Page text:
Conlan gets victory wish without the fireworks
Undefeated Jamie Conlan will head to Rio early next month to support his brother Michael at the Olympics with 17 wins under his belt.
The Belfast super-flyweight stopped Patrik Bartos of the Czech Republic at the Ice Arena in Cardiff on Saturday night and got his wish - victory minus the fireworks.
Conlan, who has been involved in some of the biggest battles in his division in recent years, dropped Bartos twice in the second and the bout was stopped 56 seconds into the frame.
Saturday's win could set up a British title clash with England's Khalid Yafai. Conlan, the Commonwealth champion, and Yafai are the mandatory challengers.
Irish cruiserweight and welterweight Gary Sweeney and Tyrone McKenna beat Slovakia's Marek Gabor and England's Chris Adaway on the Cardiff card.
Two-time Olympic champion Guillermo Rigondeaux demonstrated why Carl Frampton and Leo Santa Cruz, who meet in New York on July 30 for the WBA world feather title, are avoiding him.
The unbeaten Cuban southpaw successfully defended his WBA super-bantam belt by stopping England's James Dickens in the Welsh capital.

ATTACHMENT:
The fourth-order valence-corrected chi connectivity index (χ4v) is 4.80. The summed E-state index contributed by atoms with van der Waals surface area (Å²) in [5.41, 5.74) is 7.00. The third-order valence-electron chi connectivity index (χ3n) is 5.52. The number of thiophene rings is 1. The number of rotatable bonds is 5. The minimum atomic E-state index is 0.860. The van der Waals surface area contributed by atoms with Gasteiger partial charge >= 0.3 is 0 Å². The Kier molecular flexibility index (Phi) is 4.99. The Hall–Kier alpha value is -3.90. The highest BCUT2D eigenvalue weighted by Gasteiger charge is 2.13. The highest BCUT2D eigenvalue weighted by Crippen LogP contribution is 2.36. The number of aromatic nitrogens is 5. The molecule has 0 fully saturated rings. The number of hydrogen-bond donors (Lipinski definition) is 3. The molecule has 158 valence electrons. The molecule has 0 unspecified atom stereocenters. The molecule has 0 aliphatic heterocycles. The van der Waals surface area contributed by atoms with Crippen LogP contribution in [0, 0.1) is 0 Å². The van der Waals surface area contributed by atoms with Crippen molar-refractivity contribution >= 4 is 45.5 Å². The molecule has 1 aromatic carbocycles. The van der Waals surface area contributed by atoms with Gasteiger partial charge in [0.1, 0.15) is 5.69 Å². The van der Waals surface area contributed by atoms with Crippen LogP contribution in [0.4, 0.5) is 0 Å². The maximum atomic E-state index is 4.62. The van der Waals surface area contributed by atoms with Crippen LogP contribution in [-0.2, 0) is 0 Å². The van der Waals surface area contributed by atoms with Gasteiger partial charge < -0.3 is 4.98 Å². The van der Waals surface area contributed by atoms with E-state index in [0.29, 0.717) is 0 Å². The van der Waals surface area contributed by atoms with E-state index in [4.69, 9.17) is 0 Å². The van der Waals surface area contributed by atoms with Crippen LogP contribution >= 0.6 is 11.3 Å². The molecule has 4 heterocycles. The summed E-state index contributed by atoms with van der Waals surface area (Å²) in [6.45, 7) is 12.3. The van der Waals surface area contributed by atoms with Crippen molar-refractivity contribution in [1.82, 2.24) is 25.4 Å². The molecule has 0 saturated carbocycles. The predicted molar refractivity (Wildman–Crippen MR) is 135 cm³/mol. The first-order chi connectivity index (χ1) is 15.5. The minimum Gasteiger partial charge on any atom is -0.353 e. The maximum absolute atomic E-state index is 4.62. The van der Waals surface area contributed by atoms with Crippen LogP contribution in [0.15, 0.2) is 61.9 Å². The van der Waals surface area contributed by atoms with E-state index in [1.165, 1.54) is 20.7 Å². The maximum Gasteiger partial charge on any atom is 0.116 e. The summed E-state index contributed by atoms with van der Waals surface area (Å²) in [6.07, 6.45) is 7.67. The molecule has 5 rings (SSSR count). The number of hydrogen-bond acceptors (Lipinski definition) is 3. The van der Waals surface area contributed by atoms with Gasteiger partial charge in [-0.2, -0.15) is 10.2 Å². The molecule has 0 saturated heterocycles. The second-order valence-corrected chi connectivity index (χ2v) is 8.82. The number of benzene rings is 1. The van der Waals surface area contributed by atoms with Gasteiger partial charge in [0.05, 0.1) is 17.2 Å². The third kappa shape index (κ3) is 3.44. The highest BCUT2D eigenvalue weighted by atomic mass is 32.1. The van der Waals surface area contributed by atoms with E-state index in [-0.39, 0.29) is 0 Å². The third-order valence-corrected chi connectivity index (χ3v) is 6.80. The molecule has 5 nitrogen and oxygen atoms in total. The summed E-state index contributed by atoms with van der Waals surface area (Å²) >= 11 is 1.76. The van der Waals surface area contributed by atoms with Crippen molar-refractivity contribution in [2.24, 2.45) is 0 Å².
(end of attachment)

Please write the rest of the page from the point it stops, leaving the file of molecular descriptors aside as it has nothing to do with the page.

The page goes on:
Dickens' bid to win the title in a re-arranged contest ended in the second round, with the Merseysider's corner pulling out their fighter with a broken jaw after the Cuban, a former double Olympic champion, had landed a thunderbolt left hand.
Rigondeaux, often criticised for being an overly-defensive fighter, said afterwards: "I ripped his jaw out. All those guys that want their jaws ripped out, I'm here."
Meanwhile, Amir Khan has been written off as "yesterday's news" by Manny Pacquiao's promoter Bob Arum, dashing the Briton's hopes of appearing in the Filipino's comeback fight.
Pacquiao, an eight-weight world champion, had retired in April to concentrate on a career in politics in his homeland but is now poised to fight again in late October this year.
Khan, whose recent attempt to move up to middleweight backfired when he was emphatically beaten by Canelo Alvarez in Las Vegas, had been touted as a possible opponent for Pacquiao.
But those ambitions have been crushed by Arum, who claimed: "He is looked upon on both sides of the pond as yesterday's news, and yet he refuses to recognise that and feels that his value is very, very high, which it is not."